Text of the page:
Japanese Prime Minster Shinzo Abe is of the position that the issue of the Japanese government having been involved in the forced recruitment of sex slaves for the Japanese Imperial Army during World War II should be dealt with by historical circles. Chief Cabinet Secretary Yoshihide Suga, spokesman for the Abe government, made it official when he said in a press conference on Oct. 22 that the question was in “the hands of historians at home and abroad.”
We wonder how Abe would react to the statement by a leading group of scholars on Japanese history that “the Japanese army’s deep involvement in forcibly mobilizing sex slaves and establishing military brothels in the Pacific region is an unshakable fact.”
The hard-line Abe cabinet has been on a full-fledged campaign to methodically deny the forced recruitment of sex slaves by crowing about the liberal Asahi Shimbun’s retraction of 16 articles that were based on testimonies by Seiji Yoshida, a former labor recruiter. Yoshida said he had been engaged in something akin to “human hunting” when he rounded up about 200 women on Jeju Island. The Abe cabinet has been fervently denying the forced recruitment because “Yoshida’s remarks proved wrong.”
However, the most prestigious group of scholars on Japanese history has recently issued an official statement on the issue, saying, “Regardless of the authenticity of Yoshida’s testimony, the existence of forced sexual slavery is undeniable.”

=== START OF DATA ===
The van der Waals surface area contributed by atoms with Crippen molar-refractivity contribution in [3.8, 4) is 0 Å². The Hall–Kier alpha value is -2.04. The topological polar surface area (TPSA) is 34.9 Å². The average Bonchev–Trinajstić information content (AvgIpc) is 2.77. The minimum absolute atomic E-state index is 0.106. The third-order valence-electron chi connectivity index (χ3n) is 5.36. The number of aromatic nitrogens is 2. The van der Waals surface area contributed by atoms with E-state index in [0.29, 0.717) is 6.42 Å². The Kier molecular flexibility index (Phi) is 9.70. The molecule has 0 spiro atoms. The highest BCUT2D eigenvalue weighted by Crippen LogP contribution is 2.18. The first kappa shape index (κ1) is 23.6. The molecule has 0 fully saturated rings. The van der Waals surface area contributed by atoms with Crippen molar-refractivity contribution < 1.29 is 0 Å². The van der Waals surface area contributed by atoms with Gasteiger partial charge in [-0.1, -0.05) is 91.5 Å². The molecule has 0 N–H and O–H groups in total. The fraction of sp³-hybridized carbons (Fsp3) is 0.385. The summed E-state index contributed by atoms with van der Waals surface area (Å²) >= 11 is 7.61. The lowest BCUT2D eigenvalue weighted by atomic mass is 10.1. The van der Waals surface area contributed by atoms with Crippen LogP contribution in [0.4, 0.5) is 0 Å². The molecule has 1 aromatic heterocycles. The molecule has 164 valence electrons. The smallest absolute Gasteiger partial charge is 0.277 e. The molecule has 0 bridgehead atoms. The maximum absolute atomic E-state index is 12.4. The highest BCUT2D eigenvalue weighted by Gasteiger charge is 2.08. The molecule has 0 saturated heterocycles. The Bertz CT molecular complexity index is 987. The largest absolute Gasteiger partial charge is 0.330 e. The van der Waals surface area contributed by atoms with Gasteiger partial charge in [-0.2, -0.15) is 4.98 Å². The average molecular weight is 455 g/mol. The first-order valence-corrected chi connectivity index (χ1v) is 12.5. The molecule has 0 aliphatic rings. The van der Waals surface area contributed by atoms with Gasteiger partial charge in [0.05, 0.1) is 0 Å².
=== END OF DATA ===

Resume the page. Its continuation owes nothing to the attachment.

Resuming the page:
The group pointed out that forced recruitment should not be confined to “such cases as recruiters raiding Korean houses and whisking away young girls against their will. It must also include other cases in which the recruiters took them away through cajoling, fraud, blackmail and human trafficking.” The academic group stressed that their coercion of the women, which Abe denied, took place in Semarang, Indonesia, and Shanxi province, China, adding that there is much testimony by victims in Korea. All that should make the Abe administration find it more difficult to deny obvious historical facts.
The Abe cabinet must deeply reflect on what the Netherlands’ king told Japanese Emperor Akihito at his Imperial Palace in Tokyo: “Reconciliation comes when you share others’ pain.” The first step toward genuine reconciliation between Korea and Japan is for Tokyo to admit to the recruiting of sex slaves and take sincere measures to show contrition. It is high time for Abe to stop denying facts.
JoongAng Ilbo, Nov. 1, Page 34